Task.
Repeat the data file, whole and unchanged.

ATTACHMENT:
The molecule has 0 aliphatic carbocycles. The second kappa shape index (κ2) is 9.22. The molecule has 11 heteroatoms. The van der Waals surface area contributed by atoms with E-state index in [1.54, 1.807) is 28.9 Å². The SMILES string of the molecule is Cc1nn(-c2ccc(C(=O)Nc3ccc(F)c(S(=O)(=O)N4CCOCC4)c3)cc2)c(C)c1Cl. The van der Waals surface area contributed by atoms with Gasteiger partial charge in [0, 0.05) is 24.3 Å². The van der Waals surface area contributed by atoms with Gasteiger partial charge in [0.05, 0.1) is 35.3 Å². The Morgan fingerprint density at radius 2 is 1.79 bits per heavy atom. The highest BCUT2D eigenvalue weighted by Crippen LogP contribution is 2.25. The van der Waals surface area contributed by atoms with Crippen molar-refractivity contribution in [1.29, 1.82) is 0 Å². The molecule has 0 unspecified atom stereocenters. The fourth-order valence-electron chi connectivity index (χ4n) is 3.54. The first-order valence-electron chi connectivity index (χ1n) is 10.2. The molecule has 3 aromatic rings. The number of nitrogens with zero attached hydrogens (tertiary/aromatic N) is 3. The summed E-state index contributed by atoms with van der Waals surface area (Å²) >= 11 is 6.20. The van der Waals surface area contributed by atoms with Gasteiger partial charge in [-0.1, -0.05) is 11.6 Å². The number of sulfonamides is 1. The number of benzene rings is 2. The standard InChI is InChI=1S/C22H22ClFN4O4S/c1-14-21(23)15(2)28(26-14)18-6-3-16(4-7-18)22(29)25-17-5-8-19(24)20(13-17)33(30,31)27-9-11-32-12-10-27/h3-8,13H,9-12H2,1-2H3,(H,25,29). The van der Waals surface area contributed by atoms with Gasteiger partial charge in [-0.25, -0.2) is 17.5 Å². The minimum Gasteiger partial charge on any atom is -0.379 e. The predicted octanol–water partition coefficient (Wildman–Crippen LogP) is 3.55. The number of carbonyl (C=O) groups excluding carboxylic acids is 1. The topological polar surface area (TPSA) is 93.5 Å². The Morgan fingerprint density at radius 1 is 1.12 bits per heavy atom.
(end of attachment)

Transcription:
The molecule has 0 aliphatic carbocycles. The second kappa shape index (κ2) is 9.22. The molecule has 11 heteroatoms. The van der Waals surface area contributed by atoms with E-state index in [1.54, 1.807) is 28.9 Å². The SMILES string of the molecule is Cc1nn(-c2ccc(C(=O)Nc3ccc(F)c(S(=O)(=O)N4CCOCC4)c3)cc2)c(C)c1Cl. The van der Waals surface area contributed by atoms with Gasteiger partial charge in [0, 0.05) is 24.3 Å². The van der Waals surface area contributed by atoms with Gasteiger partial charge in [0.05, 0.1) is 35.3 Å². The Morgan fingerprint density at radius 2 is 1.79 bits per heavy atom. The highest BCUT2D eigenvalue weighted by Crippen LogP contribution is 2.25. The van der Waals surface area contributed by atoms with Crippen molar-refractivity contribution in [1.29, 1.82) is 0 Å². The molecule has 0 unspecified atom stereocenters. The fourth-order valence-electron chi connectivity index (χ4n) is 3.54. The first-order valence-electron chi connectivity index (χ1n) is 10.2. The molecule has 3 aromatic rings. The number of nitrogens with zero attached hydrogens (tertiary/aromatic N) is 3. The summed E-state index contributed by atoms with van der Waals surface area (Å²) >= 11 is 6.20. The van der Waals surface area contributed by atoms with Gasteiger partial charge in [-0.1, -0.05) is 11.6 Å². The number of sulfonamides is 1. The number of benzene rings is 2. The standard InChI is InChI=1S/C22H22ClFN4O4S/c1-14-21(23)15(2)28(26-14)18-6-3-16(4-7-18)22(29)25-17-5-8-19(24)20(13-17)33(30,31)27-9-11-32-12-10-27/h3-8,13H,9-12H2,1-2H3,(H,25,29). The van der Waals surface area contributed by atoms with Gasteiger partial charge in [-0.25, -0.2) is 17.5 Å². The minimum Gasteiger partial charge on any atom is -0.379 e. The predicted octanol–water partition coefficient (Wildman–Crippen LogP) is 3.55. The number of carbonyl (C=O) groups excluding carboxylic acids is 1. The topological polar surface area (TPSA) is 93.5 Å². The Morgan fingerprint density at radius 1 is 1.12 bits per heavy atom.